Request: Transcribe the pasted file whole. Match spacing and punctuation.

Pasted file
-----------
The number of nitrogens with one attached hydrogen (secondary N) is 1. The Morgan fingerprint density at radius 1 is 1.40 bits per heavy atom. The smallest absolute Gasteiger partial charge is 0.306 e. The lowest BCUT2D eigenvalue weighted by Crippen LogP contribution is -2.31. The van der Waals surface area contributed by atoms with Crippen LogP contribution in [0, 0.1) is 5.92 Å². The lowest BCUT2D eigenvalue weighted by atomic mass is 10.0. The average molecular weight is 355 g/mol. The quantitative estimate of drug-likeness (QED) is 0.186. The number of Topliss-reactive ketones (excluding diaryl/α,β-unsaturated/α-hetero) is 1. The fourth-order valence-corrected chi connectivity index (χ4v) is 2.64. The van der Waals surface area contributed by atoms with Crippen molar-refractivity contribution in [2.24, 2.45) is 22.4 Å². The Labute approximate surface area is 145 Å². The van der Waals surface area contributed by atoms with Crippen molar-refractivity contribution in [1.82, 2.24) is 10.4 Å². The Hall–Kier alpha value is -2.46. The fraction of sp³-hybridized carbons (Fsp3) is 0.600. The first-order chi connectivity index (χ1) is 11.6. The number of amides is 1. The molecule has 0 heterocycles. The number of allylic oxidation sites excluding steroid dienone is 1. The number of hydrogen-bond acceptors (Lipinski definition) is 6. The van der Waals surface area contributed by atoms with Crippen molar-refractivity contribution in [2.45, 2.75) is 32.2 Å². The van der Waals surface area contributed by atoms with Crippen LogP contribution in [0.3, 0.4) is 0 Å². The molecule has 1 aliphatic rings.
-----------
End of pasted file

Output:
The number of nitrogens with one attached hydrogen (secondary N) is 1. The Morgan fingerprint density at radius 1 is 1.40 bits per heavy atom. The smallest absolute Gasteiger partial charge is 0.306 e. The lowest BCUT2D eigenvalue weighted by Crippen LogP contribution is -2.31. The van der Waals surface area contributed by atoms with Crippen LogP contribution in [0, 0.1) is 5.92 Å². The lowest BCUT2D eigenvalue weighted by atomic mass is 10.0. The average molecular weight is 355 g/mol. The quantitative estimate of drug-likeness (QED) is 0.186. The number of Topliss-reactive ketones (excluding diaryl/α,β-unsaturated/α-hetero) is 1. The fourth-order valence-corrected chi connectivity index (χ4v) is 2.64. The van der Waals surface area contributed by atoms with Crippen molar-refractivity contribution in [2.24, 2.45) is 22.4 Å². The Labute approximate surface area is 145 Å². The van der Waals surface area contributed by atoms with Crippen molar-refractivity contribution in [1.82, 2.24) is 10.4 Å². The Hall–Kier alpha value is -2.46. The fraction of sp³-hybridized carbons (Fsp3) is 0.600. The first-order chi connectivity index (χ1) is 11.6. The number of amides is 1. The molecule has 0 heterocycles. The number of allylic oxidation sites excluding steroid dienone is 1. The number of hydrogen-bond acceptors (Lipinski definition) is 6. The van der Waals surface area contributed by atoms with Crippen molar-refractivity contribution in [2.45, 2.75) is 32.2 Å². The van der Waals surface area contributed by atoms with Crippen LogP contribution in [0.3, 0.4) is 0 Å². The molecule has 1 aliphatic rings.